Settled urban Arabs, on the other hand, are thought to have believed in a more complex pantheon of deities. While the Meccans and the other settled inhabitants of the Hejaz worshiped their gods at permanent shrines in towns and oases, the Bedouin practiced their religion on the move. In south Arabia, mndh’t were anonymous guardian spirits of the community and the ancestor spirits of the family, they were known as ‘the sun of their ancestors’. In north Arabia, ginnaye were known from Palmyrene inscriptions as “the good and rewarding gods” and were related to the jinn of west and central Arabia. Unlike jinn, ginnaye could not hurt nor possess humans and were much more similar to the Roman genius. According to common Arabian belief, pre-Islamic philosophers, poets were inspired by the jinn. However, jinn were feared and thought to be responsible for causing various diseases and mental illnesses. Aside from benevolent gods and spirits, there existed malevolent beings; these beings were not attested in the epigraphic record, but were alluded to in pre-Islamic Arabic poetry, their legends were collected by Muslim authors.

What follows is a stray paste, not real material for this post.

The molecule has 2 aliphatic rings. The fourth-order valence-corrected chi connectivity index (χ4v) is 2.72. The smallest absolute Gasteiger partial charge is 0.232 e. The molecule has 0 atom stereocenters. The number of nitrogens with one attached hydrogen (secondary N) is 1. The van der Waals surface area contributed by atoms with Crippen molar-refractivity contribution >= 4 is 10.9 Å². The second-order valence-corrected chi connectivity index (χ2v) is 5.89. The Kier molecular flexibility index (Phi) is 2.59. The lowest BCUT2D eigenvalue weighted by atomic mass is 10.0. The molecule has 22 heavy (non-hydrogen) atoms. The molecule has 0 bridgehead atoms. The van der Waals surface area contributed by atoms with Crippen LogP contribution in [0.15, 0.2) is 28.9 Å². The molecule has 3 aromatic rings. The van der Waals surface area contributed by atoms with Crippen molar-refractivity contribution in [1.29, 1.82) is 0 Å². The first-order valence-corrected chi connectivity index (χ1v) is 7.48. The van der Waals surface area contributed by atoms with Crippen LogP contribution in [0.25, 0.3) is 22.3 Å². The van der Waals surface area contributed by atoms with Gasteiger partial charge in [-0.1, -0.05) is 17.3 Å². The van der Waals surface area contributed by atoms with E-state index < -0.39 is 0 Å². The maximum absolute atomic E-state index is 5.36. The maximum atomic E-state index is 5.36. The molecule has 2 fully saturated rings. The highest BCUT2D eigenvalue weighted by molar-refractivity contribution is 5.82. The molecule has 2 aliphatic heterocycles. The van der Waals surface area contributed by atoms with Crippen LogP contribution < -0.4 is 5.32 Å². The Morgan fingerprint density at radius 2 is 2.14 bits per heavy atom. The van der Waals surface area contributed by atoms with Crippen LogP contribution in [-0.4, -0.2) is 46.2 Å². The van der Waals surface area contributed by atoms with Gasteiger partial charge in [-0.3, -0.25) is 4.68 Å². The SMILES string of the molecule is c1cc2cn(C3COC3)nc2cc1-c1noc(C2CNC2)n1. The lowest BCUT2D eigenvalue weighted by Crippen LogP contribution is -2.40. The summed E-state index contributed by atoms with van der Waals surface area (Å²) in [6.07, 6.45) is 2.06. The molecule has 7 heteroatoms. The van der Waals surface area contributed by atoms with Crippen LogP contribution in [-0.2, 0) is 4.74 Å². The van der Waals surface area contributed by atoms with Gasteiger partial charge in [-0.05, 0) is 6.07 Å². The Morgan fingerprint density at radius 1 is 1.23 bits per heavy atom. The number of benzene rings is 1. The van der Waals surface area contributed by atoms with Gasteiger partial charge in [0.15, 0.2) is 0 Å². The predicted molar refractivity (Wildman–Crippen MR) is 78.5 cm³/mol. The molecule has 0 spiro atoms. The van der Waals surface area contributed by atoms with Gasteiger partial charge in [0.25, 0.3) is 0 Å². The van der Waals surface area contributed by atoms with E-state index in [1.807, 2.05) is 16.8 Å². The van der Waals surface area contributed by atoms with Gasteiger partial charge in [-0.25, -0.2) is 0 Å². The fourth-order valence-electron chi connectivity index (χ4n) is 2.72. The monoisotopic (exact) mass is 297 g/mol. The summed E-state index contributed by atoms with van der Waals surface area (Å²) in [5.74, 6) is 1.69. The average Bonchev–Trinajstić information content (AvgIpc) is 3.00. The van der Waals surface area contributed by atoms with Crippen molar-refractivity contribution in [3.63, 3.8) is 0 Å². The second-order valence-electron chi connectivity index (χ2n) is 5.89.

Mentioned are ghouls. Etymologically, the word “ghoul” was derived from the Arabic ghul, from ghala, “to seize”, related to the Sumerian galla, they are said to have a hideous appearance, with feet lik